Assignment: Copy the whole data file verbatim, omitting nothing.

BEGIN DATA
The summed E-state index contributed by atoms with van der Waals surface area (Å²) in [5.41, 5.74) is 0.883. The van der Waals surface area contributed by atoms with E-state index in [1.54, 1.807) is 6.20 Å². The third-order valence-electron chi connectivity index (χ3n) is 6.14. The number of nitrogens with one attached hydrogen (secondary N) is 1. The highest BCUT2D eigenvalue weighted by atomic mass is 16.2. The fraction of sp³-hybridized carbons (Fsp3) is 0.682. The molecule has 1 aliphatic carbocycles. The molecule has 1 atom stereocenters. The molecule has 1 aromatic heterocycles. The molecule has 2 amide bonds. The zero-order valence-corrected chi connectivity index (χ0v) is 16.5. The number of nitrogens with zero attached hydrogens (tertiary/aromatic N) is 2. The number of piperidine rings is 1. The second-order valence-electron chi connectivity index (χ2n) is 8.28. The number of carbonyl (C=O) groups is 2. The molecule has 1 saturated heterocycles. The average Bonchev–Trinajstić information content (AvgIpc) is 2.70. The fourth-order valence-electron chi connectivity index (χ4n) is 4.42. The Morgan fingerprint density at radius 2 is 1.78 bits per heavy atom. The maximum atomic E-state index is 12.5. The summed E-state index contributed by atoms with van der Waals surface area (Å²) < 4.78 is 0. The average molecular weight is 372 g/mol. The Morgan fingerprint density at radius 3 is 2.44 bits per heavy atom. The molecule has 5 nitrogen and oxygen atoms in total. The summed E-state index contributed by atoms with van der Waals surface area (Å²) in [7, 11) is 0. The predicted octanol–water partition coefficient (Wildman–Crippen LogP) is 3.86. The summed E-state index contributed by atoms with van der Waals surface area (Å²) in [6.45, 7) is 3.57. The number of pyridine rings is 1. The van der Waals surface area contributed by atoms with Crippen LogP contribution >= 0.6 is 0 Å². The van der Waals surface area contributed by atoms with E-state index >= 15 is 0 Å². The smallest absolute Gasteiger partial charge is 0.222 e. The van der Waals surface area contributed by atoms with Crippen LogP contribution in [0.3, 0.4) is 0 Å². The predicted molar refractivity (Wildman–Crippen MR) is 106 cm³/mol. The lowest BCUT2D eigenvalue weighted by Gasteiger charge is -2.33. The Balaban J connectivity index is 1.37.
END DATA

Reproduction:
The summed E-state index contributed by atoms with van der Waals surface area (Å²) in [5.41, 5.74) is 0.883. The van der Waals surface area contributed by atoms with E-state index in [1.54, 1.807) is 6.20 Å². The third-order valence-electron chi connectivity index (χ3n) is 6.14. The number of nitrogens with one attached hydrogen (secondary N) is 1. The highest BCUT2D eigenvalue weighted by atomic mass is 16.2. The fraction of sp³-hybridized carbons (Fsp3) is 0.682. The molecule has 1 aliphatic carbocycles. The molecule has 1 atom stereocenters. The molecule has 1 aromatic heterocycles. The molecule has 2 amide bonds. The zero-order valence-corrected chi connectivity index (χ0v) is 16.5. The number of nitrogens with zero attached hydrogens (tertiary/aromatic N) is 2. The number of piperidine rings is 1. The second-order valence-electron chi connectivity index (χ2n) is 8.28. The number of carbonyl (C=O) groups is 2. The molecule has 1 saturated heterocycles. The average Bonchev–Trinajstić information content (AvgIpc) is 2.70. The fourth-order valence-electron chi connectivity index (χ4n) is 4.42. The Morgan fingerprint density at radius 2 is 1.78 bits per heavy atom. The maximum atomic E-state index is 12.5. The summed E-state index contributed by atoms with van der Waals surface area (Å²) < 4.78 is 0. The average molecular weight is 372 g/mol. The Morgan fingerprint density at radius 3 is 2.44 bits per heavy atom. The molecule has 5 nitrogen and oxygen atoms in total. The summed E-state index contributed by atoms with van der Waals surface area (Å²) in [7, 11) is 0. The predicted octanol–water partition coefficient (Wildman–Crippen LogP) is 3.86. The summed E-state index contributed by atoms with van der Waals surface area (Å²) in [6.45, 7) is 3.57. The number of pyridine rings is 1. The van der Waals surface area contributed by atoms with Crippen LogP contribution >= 0.6 is 0 Å². The van der Waals surface area contributed by atoms with E-state index >= 15 is 0 Å². The smallest absolute Gasteiger partial charge is 0.222 e. The van der Waals surface area contributed by atoms with Crippen LogP contribution in [0.3, 0.4) is 0 Å². The predicted molar refractivity (Wildman–Crippen MR) is 106 cm³/mol. The lowest BCUT2D eigenvalue weighted by Gasteiger charge is -2.33. The Balaban J connectivity index is 1.37.